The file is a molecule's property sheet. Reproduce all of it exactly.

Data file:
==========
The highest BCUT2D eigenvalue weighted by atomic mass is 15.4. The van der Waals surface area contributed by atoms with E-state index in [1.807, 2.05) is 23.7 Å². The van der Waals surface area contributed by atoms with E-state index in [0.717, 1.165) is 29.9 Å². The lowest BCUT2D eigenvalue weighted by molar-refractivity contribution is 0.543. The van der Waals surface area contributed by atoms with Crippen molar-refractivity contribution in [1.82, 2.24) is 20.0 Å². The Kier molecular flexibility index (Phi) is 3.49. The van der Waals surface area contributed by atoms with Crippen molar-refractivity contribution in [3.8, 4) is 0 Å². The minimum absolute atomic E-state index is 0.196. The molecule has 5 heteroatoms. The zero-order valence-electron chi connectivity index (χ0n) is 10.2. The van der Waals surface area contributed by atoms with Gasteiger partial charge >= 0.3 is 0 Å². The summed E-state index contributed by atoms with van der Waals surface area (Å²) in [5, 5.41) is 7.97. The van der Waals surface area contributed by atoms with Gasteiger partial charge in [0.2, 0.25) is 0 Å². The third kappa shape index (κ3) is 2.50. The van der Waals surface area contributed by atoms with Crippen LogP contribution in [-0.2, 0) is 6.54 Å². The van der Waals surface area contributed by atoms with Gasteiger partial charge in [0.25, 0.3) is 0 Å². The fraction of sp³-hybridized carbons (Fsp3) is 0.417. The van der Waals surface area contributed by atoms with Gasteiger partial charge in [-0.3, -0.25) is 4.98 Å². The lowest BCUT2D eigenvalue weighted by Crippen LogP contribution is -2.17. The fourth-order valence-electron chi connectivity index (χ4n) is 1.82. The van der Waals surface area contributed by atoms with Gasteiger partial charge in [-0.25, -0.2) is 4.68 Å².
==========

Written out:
The highest BCUT2D eigenvalue weighted by atomic mass is 15.4. The van der Waals surface area contributed by atoms with E-state index in [1.807, 2.05) is 23.7 Å². The van der Waals surface area contributed by atoms with E-state index in [0.717, 1.165) is 29.9 Å². The lowest BCUT2D eigenvalue weighted by molar-refractivity contribution is 0.543. The van der Waals surface area contributed by atoms with Crippen molar-refractivity contribution in [1.82, 2.24) is 20.0 Å². The Kier molecular flexibility index (Phi) is 3.49. The van der Waals surface area contributed by atoms with Crippen molar-refractivity contribution in [3.8, 4) is 0 Å². The minimum absolute atomic E-state index is 0.196. The molecule has 5 heteroatoms. The zero-order valence-electron chi connectivity index (χ0n) is 10.2. The van der Waals surface area contributed by atoms with Gasteiger partial charge >= 0.3 is 0 Å². The summed E-state index contributed by atoms with van der Waals surface area (Å²) in [5, 5.41) is 7.97. The van der Waals surface area contributed by atoms with Gasteiger partial charge in [0.2, 0.25) is 0 Å². The third kappa shape index (κ3) is 2.50. The van der Waals surface area contributed by atoms with Crippen LogP contribution in [-0.2, 0) is 6.54 Å². The van der Waals surface area contributed by atoms with Gasteiger partial charge in [0.25, 0.3) is 0 Å². The fraction of sp³-hybridized carbons (Fsp3) is 0.417. The van der Waals surface area contributed by atoms with Gasteiger partial charge in [-0.3, -0.25) is 4.98 Å². The lowest BCUT2D eigenvalue weighted by Crippen LogP contribution is -2.17. The fourth-order valence-electron chi connectivity index (χ4n) is 1.82. The van der Waals surface area contributed by atoms with Gasteiger partial charge in [-0.25, -0.2) is 4.68 Å².